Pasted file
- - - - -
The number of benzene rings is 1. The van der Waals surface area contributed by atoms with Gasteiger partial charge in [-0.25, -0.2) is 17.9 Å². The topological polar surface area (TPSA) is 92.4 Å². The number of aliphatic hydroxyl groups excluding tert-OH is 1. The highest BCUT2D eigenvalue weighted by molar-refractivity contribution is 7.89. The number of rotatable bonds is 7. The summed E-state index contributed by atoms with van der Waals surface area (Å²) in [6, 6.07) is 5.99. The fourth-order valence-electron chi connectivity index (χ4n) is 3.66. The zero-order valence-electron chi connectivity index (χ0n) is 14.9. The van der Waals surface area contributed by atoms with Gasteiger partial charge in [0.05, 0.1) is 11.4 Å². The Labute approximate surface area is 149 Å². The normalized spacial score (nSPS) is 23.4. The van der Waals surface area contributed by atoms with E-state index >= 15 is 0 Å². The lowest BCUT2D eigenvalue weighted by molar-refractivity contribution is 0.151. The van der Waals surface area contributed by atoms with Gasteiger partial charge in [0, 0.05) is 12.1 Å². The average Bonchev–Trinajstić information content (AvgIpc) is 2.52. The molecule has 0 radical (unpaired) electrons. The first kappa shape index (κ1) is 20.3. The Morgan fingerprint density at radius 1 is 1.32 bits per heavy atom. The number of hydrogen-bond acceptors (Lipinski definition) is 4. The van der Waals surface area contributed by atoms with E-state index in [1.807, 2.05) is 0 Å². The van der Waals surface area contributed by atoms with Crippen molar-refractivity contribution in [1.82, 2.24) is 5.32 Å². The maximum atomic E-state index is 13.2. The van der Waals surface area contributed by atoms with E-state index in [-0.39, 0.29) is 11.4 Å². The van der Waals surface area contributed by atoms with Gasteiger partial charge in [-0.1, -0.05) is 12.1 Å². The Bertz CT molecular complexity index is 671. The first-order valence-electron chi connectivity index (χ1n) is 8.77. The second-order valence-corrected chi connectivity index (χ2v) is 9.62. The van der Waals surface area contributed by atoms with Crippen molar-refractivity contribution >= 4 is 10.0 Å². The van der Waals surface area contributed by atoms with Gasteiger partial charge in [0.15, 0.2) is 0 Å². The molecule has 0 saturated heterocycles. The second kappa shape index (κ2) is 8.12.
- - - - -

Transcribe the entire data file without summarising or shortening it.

The number of benzene rings is 1. The van der Waals surface area contributed by atoms with Gasteiger partial charge in [-0.25, -0.2) is 17.9 Å². The topological polar surface area (TPSA) is 92.4 Å². The number of aliphatic hydroxyl groups excluding tert-OH is 1. The highest BCUT2D eigenvalue weighted by molar-refractivity contribution is 7.89. The number of rotatable bonds is 7. The summed E-state index contributed by atoms with van der Waals surface area (Å²) in [6, 6.07) is 5.99. The fourth-order valence-electron chi connectivity index (χ4n) is 3.66. The zero-order valence-electron chi connectivity index (χ0n) is 14.9. The van der Waals surface area contributed by atoms with Gasteiger partial charge in [0.05, 0.1) is 11.4 Å². The Labute approximate surface area is 149 Å². The normalized spacial score (nSPS) is 23.4. The van der Waals surface area contributed by atoms with E-state index >= 15 is 0 Å². The lowest BCUT2D eigenvalue weighted by molar-refractivity contribution is 0.151. The van der Waals surface area contributed by atoms with Gasteiger partial charge in [0, 0.05) is 12.1 Å². The average Bonchev–Trinajstić information content (AvgIpc) is 2.52. The molecule has 0 radical (unpaired) electrons. The first kappa shape index (κ1) is 20.3. The Morgan fingerprint density at radius 1 is 1.32 bits per heavy atom. The number of hydrogen-bond acceptors (Lipinski definition) is 4. The van der Waals surface area contributed by atoms with E-state index in [1.807, 2.05) is 0 Å². The van der Waals surface area contributed by atoms with Crippen molar-refractivity contribution in [1.82, 2.24) is 5.32 Å². The maximum atomic E-state index is 13.2. The van der Waals surface area contributed by atoms with E-state index in [-0.39, 0.29) is 11.4 Å². The van der Waals surface area contributed by atoms with Gasteiger partial charge in [-0.1, -0.05) is 12.1 Å². The Bertz CT molecular complexity index is 671. The first-order valence-electron chi connectivity index (χ1n) is 8.77. The second-order valence-corrected chi connectivity index (χ2v) is 9.62. The van der Waals surface area contributed by atoms with Crippen molar-refractivity contribution >= 4 is 10.0 Å². The van der Waals surface area contributed by atoms with Gasteiger partial charge in [0.15, 0.2) is 0 Å². The molecule has 0 saturated heterocycles. The second kappa shape index (κ2) is 8.12.